Update: Sand loading facility to be in Wheaton

2012-11-05T16:15:00Z 2012-11-06T11:43:23Z Update: Sand loading facility to be in WheatonBy ROD STETZER | rod.stetzer@lee.net Chippewa Herald
November 05, 2012 4:15 pm  • 

When Pat Bischel heard that Muskie Proppant was encountering resistance in locating a frac sand loading plant in Eau Claire, he got to work.

The result is the sand loading facility will wind up on the property of Northern Crossarm at 11278 County X, west of the Chippewa Falls city limits.

Muskie Proppant, which has an office in Menomonie, signed a three-year contract with the town of Wheaton company last week. The contract is effective Dec. 1.

“We’ve struggled the last five years,” said Bischel, owner of Northern Crossarm, a company that sells pressurized wood  to the slumping housing industry.

“This is going to allow us to strengthen the company and this is going to benefit our employees. And overall, this will allow us to weather this (economic climate),” he said.

Bischel understands that Muskie Proppant would use five rail cars a day, which would translate into 20 trucks a day.

Doug Clary, the planning and zoning administrator for Chippewa County, guessed there could be as many as 40 to 50 trucks per day.

Bischel said sand will not be stored on the Northern Crossarm site. Instead, sand would be unloaded from trucks and then loaded on a conveyor belt into railroad cars using a spur line on the Northern Crossarm property.

“They have committed to us to load their frac sand and ship it to wherever their customers are,” Bischel said.

“Our agreement makes sure that our access to the railroad traffic has not changed,” Bischel said, adding his company has been assured by Muskie that the sand loading process will not impact Northern Crossarm’s business and property.

Muskie Proppant’s initial plan was to use a site it owned on Anderson Drive on the far northeast side of the city of Eau Claire. But that plan was rejected last month by the Eau Claire City Council.

Unlike the Eau Claire location that Muskie Proppant was considering, there are fewer residences by the Northern Crossarm property. Clary said there are three residences on the backside of this site.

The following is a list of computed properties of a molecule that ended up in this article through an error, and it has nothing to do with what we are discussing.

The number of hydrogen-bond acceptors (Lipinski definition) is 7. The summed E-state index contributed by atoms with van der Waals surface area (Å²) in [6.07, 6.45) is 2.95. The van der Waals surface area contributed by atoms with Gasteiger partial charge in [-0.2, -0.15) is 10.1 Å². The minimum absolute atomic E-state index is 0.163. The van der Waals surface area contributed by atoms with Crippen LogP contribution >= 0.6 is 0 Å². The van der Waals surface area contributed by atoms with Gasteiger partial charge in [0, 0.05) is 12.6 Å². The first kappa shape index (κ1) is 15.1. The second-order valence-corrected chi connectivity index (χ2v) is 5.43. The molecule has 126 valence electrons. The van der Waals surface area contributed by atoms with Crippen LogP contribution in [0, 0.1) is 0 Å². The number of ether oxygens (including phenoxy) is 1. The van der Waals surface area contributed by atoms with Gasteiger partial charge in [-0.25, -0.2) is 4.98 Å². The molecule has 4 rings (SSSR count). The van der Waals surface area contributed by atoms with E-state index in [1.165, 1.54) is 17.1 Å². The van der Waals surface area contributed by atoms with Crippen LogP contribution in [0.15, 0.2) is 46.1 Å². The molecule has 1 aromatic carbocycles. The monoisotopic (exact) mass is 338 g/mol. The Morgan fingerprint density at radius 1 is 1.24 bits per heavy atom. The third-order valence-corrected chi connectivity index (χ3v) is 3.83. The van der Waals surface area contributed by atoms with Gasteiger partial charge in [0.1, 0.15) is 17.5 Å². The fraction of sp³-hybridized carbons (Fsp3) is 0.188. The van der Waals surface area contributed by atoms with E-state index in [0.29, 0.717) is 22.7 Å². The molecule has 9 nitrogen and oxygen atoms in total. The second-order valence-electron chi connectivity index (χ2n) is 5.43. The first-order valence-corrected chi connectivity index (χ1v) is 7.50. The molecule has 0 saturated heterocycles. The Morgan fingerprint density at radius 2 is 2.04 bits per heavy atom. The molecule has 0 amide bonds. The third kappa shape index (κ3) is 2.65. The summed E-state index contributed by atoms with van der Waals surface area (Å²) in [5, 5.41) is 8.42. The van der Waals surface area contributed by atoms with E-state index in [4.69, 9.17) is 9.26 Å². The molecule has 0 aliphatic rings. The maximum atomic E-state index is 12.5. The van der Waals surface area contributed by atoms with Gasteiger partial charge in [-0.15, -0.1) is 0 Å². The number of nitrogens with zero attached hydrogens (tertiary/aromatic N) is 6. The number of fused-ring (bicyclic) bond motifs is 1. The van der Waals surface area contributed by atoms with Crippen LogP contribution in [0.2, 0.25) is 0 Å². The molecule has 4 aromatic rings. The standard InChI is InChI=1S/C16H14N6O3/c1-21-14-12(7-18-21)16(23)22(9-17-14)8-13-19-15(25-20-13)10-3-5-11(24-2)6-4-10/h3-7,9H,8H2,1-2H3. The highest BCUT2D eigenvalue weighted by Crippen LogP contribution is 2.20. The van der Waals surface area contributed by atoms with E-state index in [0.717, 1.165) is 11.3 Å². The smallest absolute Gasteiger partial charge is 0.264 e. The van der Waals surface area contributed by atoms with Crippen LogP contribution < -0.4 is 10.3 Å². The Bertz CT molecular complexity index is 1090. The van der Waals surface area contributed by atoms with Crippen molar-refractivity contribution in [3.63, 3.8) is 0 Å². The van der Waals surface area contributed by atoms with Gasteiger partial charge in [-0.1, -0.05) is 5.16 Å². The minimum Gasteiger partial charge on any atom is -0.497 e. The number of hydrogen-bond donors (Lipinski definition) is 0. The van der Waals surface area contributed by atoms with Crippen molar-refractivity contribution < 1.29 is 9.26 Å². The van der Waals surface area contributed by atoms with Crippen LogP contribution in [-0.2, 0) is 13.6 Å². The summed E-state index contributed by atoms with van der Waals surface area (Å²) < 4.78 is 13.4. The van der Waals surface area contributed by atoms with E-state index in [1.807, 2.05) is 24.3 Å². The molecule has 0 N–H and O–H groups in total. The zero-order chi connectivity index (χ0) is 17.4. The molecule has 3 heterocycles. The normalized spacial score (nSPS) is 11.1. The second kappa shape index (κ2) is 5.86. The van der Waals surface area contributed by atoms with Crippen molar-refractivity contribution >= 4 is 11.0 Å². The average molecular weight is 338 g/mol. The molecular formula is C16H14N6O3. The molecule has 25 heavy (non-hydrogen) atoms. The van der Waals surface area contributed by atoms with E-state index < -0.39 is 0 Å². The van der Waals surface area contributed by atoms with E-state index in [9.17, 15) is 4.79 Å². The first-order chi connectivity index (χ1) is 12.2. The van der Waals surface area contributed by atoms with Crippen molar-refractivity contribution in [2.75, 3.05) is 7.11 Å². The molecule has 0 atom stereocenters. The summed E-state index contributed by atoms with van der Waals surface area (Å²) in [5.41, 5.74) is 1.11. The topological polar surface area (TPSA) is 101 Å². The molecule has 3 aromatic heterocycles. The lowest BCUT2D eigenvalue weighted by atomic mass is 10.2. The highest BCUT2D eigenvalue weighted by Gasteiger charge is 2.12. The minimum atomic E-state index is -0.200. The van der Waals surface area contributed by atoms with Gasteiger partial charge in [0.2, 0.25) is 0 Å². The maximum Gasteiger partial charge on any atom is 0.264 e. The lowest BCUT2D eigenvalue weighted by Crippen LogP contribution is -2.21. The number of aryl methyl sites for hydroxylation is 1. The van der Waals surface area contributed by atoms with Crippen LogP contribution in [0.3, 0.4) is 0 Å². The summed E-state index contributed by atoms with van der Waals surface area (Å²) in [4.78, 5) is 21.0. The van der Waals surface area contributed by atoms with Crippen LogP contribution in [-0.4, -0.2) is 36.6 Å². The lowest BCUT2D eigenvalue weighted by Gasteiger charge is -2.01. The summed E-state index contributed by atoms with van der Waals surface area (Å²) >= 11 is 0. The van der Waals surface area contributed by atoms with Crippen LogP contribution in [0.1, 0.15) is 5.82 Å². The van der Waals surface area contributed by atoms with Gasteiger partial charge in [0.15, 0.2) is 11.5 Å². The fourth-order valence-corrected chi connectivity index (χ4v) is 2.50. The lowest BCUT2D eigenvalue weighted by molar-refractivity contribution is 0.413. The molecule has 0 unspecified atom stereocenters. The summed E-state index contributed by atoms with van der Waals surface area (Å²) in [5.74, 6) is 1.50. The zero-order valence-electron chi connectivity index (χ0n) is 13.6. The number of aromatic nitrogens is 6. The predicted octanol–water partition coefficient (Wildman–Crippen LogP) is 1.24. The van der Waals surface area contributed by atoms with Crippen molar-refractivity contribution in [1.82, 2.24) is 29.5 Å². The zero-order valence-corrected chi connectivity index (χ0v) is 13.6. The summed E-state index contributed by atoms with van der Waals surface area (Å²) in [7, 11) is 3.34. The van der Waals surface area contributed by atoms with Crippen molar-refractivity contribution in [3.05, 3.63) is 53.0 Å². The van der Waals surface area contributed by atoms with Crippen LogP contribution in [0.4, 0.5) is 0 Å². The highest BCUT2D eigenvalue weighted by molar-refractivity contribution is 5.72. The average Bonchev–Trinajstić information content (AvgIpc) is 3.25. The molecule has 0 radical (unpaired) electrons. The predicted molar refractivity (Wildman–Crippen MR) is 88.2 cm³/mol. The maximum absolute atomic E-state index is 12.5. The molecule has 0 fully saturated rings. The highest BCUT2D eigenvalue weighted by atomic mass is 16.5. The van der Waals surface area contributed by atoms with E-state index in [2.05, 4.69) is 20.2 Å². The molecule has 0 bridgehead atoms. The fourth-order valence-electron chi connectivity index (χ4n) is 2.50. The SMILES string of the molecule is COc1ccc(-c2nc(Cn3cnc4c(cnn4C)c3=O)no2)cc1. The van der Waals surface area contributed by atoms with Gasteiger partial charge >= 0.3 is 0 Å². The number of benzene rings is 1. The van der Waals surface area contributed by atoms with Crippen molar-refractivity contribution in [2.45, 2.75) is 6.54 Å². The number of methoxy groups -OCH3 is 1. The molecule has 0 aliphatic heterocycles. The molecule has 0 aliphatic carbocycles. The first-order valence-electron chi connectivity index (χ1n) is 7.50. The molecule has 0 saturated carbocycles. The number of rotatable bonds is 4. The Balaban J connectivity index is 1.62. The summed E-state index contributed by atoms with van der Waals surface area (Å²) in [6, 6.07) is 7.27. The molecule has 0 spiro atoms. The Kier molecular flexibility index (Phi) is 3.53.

“I feel for the neighbors ... If it’s done correctly, they shouldn’t have dust flying around,” said Paul Krumenauer, chairman of the town of Wheaton.

He said the first time he was told that the Northern Crossarm deal had been confirmed was when a Herald reporter called him Monday.

Back on April 10, the Town Board approved allowing Northern Crossarm to create a separate parcel for the rail spur. That parcel and all of Northern Crossarm is zoned industrial.

“Because it is zoned industrial there, he had every right to do this,” Krumenauer said of Bischel.

Wheaton is one of six towns in the county with county zoning.

“They do have to go through a commercial site plan process. They have to submit a whole bunch of information to us,” Clary said of Muskie Proppant. The company must submit information on their lighting plans, screening and hours of operation.

The lighting will be covered under the town ordinance, that requires lights to be shielded and shine down, said Bud Beckwith, a town supervisor and chairman of the town’s planning commission.

“It’s not going to be well received by the people there,” Beckwith predicted about Muskie Proppant’s plans.

Beckwith said another company briefly used the Northern Crossarm site to ship sand, but that was stopped by the county zoning office because no site plan had been filed.

Beckwith said the town has been trying to decide whether to continue to use the county’s conditional use permit system, adopt a licensing system used by the Town of Cooks Valley for sand mines, or adopt an ordinance regulating sand mines modeled on one passed by the town of Howard.

Cyrus Ingraham of Muskie Proppant was not  available for comment Monday on the company’s plans for the town of Wheaton site.

Copyright 2015 Chippewa Herald. All rights reserved. This material may not be published, broadcast, rewritten or redistributed.

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